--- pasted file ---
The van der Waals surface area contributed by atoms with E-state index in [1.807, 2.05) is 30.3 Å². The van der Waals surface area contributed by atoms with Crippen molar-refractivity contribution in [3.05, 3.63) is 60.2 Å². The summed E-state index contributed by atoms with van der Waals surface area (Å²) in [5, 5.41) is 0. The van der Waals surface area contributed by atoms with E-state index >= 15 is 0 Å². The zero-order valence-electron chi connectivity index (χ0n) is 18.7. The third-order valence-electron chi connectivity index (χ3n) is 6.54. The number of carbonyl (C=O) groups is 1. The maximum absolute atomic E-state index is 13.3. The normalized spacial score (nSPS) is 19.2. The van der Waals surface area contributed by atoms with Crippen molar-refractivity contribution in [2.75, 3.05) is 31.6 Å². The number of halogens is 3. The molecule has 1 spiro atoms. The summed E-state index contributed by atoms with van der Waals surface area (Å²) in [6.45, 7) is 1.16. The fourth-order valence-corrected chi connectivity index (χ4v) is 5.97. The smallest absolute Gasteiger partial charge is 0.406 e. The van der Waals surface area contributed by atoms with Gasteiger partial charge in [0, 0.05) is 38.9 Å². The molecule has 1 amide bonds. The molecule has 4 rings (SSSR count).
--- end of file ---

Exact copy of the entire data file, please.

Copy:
The van der Waals surface area contributed by atoms with E-state index in [1.807, 2.05) is 30.3 Å². The van der Waals surface area contributed by atoms with Crippen molar-refractivity contribution in [3.05, 3.63) is 60.2 Å². The summed E-state index contributed by atoms with van der Waals surface area (Å²) in [5, 5.41) is 0. The van der Waals surface area contributed by atoms with E-state index >= 15 is 0 Å². The zero-order valence-electron chi connectivity index (χ0n) is 18.7. The third-order valence-electron chi connectivity index (χ3n) is 6.54. The number of carbonyl (C=O) groups is 1. The maximum absolute atomic E-state index is 13.3. The normalized spacial score (nSPS) is 19.2. The van der Waals surface area contributed by atoms with Crippen molar-refractivity contribution in [2.75, 3.05) is 31.6 Å². The number of halogens is 3. The molecule has 1 spiro atoms. The summed E-state index contributed by atoms with van der Waals surface area (Å²) in [6.45, 7) is 1.16. The fourth-order valence-corrected chi connectivity index (χ4v) is 5.97. The smallest absolute Gasteiger partial charge is 0.406 e. The van der Waals surface area contributed by atoms with Gasteiger partial charge in [0, 0.05) is 38.9 Å². The molecule has 1 amide bonds. The molecule has 4 rings (SSSR count).